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In ancient antiquity the swastika, as a religious and harmonious symbol, was popular in the east as far as China and Japan and in the west its use spread from Persia [Afghanistan, Iran, Iraq, Syria and Turkey] across Europe and even reached the Americas.
Thus the swastika is known to have been in use across the ancient [and modern] world as a benevolent symbol.
But my favorite example of a 20th century swastika has to be the handbook of the Boy Scouts of America.
What on earth could be more western, more American, well intended or even more Christian than the Boy Scouts?
But there is a movement in Western Europe to ban the use or display of the swastika throughout the European Union. However, most people would be surprised to learn that in western countries, prior to World War II, the most popular symbol for prosperity, wealth, health, safety, auspiciousness and good luck was the swastika.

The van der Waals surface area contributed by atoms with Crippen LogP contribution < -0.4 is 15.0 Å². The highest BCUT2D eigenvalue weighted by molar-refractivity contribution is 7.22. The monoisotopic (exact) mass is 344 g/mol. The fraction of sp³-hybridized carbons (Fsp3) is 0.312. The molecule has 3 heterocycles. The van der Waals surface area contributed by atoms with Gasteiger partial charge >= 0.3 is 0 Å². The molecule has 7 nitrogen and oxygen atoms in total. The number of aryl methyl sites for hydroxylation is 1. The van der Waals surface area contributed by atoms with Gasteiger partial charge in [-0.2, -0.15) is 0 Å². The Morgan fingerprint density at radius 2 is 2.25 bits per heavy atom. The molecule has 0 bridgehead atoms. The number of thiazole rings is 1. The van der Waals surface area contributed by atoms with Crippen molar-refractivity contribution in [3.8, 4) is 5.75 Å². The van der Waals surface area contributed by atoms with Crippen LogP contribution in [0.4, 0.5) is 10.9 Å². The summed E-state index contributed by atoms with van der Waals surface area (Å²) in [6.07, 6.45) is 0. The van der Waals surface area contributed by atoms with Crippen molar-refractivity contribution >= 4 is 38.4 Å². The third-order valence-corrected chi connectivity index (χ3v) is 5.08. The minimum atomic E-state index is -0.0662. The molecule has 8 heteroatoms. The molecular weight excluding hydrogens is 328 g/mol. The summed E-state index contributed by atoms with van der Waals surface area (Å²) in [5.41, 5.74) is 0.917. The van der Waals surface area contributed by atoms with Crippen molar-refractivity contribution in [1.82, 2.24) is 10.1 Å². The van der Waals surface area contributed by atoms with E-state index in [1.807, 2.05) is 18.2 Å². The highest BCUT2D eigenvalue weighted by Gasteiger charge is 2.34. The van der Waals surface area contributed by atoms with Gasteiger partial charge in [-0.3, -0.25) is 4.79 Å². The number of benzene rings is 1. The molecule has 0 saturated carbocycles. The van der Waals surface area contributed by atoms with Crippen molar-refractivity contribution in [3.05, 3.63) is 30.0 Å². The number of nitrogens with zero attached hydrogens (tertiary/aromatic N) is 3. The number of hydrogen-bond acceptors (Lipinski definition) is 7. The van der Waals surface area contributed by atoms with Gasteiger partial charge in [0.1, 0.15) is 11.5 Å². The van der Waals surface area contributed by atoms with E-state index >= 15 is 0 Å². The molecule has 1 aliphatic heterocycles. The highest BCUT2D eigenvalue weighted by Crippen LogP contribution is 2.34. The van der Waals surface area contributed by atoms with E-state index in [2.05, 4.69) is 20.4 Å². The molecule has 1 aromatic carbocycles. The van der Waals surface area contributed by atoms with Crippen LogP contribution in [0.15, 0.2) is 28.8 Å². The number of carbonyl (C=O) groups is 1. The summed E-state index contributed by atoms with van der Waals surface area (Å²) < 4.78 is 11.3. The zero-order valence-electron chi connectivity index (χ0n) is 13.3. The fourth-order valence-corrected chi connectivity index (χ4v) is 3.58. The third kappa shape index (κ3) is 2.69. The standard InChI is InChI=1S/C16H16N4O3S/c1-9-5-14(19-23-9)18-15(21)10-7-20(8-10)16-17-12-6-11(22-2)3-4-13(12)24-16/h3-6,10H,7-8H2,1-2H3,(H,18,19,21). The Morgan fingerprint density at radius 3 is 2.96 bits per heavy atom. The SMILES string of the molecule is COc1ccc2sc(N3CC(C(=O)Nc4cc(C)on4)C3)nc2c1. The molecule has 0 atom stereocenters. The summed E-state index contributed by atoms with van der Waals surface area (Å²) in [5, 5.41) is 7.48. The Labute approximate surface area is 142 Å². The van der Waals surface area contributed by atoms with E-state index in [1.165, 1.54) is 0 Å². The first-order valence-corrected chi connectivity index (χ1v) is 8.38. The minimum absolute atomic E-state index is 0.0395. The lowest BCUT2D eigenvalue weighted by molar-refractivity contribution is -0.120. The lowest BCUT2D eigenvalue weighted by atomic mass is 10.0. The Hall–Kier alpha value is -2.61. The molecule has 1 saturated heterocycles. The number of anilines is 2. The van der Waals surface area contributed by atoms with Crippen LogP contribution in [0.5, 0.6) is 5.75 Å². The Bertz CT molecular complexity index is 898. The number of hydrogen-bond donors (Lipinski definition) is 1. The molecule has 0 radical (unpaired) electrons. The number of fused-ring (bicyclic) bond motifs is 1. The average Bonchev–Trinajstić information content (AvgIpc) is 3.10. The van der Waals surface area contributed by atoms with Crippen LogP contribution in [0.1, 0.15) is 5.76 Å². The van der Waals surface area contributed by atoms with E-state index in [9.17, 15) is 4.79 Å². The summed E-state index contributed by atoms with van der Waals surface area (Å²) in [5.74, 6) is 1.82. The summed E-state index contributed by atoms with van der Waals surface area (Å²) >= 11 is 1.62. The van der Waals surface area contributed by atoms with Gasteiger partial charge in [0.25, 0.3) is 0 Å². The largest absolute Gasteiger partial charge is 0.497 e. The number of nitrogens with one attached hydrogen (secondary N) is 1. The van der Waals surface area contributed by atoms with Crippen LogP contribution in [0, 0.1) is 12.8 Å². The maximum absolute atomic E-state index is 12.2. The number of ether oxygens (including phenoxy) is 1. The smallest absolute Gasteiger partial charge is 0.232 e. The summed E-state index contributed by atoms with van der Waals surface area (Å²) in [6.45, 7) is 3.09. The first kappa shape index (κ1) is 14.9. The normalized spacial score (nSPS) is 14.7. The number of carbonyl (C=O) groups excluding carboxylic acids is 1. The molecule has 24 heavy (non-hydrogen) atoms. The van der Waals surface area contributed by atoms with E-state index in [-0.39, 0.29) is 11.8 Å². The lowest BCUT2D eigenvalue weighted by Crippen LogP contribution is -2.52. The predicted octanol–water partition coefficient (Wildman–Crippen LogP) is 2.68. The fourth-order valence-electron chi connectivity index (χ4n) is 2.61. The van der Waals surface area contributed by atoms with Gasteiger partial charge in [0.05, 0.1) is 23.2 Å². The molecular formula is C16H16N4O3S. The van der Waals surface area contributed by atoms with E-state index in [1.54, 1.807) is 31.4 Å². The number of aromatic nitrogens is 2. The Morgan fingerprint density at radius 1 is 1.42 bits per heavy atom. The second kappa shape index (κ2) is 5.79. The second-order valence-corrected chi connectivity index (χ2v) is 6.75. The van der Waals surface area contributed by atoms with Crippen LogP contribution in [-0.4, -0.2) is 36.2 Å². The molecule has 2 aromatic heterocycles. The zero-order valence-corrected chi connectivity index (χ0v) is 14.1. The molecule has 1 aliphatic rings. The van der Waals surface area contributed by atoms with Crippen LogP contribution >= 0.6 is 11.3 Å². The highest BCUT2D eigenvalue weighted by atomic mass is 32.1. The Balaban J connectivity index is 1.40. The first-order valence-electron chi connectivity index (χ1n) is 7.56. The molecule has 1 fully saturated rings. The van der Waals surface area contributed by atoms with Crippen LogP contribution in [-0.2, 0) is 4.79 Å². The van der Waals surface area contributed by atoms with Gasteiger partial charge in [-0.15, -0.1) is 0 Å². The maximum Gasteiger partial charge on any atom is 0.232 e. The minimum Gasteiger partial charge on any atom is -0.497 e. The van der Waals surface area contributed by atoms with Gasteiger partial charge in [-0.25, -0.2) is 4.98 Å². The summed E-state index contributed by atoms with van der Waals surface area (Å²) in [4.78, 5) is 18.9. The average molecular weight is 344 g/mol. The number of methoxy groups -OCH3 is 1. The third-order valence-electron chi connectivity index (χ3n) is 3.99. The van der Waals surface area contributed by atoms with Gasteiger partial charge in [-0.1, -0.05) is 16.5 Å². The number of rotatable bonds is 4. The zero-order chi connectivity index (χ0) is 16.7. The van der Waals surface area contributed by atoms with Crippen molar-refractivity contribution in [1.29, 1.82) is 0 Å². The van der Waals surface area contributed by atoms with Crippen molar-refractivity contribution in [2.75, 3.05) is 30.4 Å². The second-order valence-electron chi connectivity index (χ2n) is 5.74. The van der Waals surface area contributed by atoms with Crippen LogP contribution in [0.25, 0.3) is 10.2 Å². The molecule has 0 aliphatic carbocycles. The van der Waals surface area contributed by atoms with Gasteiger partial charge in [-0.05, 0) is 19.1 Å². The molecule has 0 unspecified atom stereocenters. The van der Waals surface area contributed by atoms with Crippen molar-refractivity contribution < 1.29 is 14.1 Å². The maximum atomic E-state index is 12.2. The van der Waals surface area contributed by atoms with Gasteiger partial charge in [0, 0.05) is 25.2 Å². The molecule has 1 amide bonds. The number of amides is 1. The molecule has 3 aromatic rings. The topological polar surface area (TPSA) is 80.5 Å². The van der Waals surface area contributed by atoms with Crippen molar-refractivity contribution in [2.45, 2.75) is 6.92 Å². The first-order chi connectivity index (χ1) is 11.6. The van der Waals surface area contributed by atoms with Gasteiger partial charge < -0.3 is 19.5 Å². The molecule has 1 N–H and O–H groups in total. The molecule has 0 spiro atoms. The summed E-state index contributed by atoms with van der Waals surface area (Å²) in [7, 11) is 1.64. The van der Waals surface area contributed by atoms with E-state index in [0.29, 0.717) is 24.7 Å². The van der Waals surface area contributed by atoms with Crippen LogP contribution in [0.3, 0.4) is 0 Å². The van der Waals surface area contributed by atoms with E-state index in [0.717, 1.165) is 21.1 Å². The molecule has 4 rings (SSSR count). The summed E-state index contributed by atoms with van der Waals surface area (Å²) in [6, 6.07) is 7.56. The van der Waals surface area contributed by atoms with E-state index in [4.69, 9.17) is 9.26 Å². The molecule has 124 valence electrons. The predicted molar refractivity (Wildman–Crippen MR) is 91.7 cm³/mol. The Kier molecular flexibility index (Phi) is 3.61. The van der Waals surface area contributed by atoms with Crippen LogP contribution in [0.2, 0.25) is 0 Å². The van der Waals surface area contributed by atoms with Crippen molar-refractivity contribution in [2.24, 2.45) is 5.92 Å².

In case some of our readers are not aware of the use and historical importance of the swastika in western civilization, lets take a look at some of the more explicit ways and places the swastika was used in the 20th century.
The building is laid out in the shape of a perfect swastika.
But if you live in India or other parts of Asia, then it’s hard to go thru a normal day in life and not see a swastika, the old reminder of prosperity, auspiciousness and “good luck.” Indeed, the swastika is often called the Hindu or Buddhist cross.
The swastika was proudly printed on the spine of “The Scout’s Handy Book” in 1913 (photo above right).